Fitting a model to behavior reveals what changes cognitively when under stress and with caffeine

Sue E. Kase, Frank E. Ritter, Jeanette M. Bennett, Laura Cousino Klein, Michael Schoelles

Research output: Contribution to journalArticlepeer-review

5 Scopus citations

Abstract

A human subject experiment was conducted to investigate caffeine's effect on appraisal and performance of a mental serial subtraction task. Serial subtraction performance data was collected from three treatment groups: placebo, 200, and 400 mg caffeine. The data were analyzed by caffeine treatment group and how subjects appraised the task (as challenging or threatening). A cognitive model of the serial subtraction task was developed. The model was fit to the individual human performance data using a parallel genetic algorithm (PGA). The best fitting parameters found by the PGA suggest how cognition changes due to caffeine and appraisal. Overall, the cognitive modeling and optimization results suggest that due to caffeine and task appraisal the speed of vocalization varies the most along with changes to declarative memory. This approach using a PGA provides a new method for computing how cognitive mechanisms change due to moderators or individual differences.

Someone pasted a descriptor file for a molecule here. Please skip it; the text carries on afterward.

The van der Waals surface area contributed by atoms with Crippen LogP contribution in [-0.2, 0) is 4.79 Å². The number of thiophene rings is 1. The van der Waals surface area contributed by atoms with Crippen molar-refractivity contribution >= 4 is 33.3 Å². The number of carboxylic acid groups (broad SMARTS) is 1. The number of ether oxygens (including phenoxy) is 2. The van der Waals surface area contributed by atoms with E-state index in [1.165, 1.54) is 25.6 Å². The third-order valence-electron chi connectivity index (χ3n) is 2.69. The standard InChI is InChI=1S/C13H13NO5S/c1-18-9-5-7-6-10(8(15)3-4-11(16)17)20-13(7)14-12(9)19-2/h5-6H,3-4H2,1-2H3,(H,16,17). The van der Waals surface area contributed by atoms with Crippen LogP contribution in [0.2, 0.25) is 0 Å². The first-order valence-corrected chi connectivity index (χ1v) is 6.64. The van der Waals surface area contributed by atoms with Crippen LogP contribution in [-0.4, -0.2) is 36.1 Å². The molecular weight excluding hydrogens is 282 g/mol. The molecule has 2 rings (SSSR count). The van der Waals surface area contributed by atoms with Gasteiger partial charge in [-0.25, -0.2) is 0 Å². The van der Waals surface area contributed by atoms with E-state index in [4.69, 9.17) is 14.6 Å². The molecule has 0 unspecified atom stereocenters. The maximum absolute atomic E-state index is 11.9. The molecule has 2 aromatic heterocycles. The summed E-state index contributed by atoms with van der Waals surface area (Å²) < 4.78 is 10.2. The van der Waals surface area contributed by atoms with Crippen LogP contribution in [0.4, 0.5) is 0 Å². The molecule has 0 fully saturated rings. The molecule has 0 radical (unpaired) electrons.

Original languageEnglish (US)
Pages (from-to)1-9
Number of pages9
JournalBiologically Inspired Cognitive Architectures
Volume22
DOIs
StatePublished - Oct 2017

All Science Journal Classification (ASJC) codes

  • Experimental and Cognitive Psychology
  • Cognitive Neuroscience
  • Artificial Intelligence

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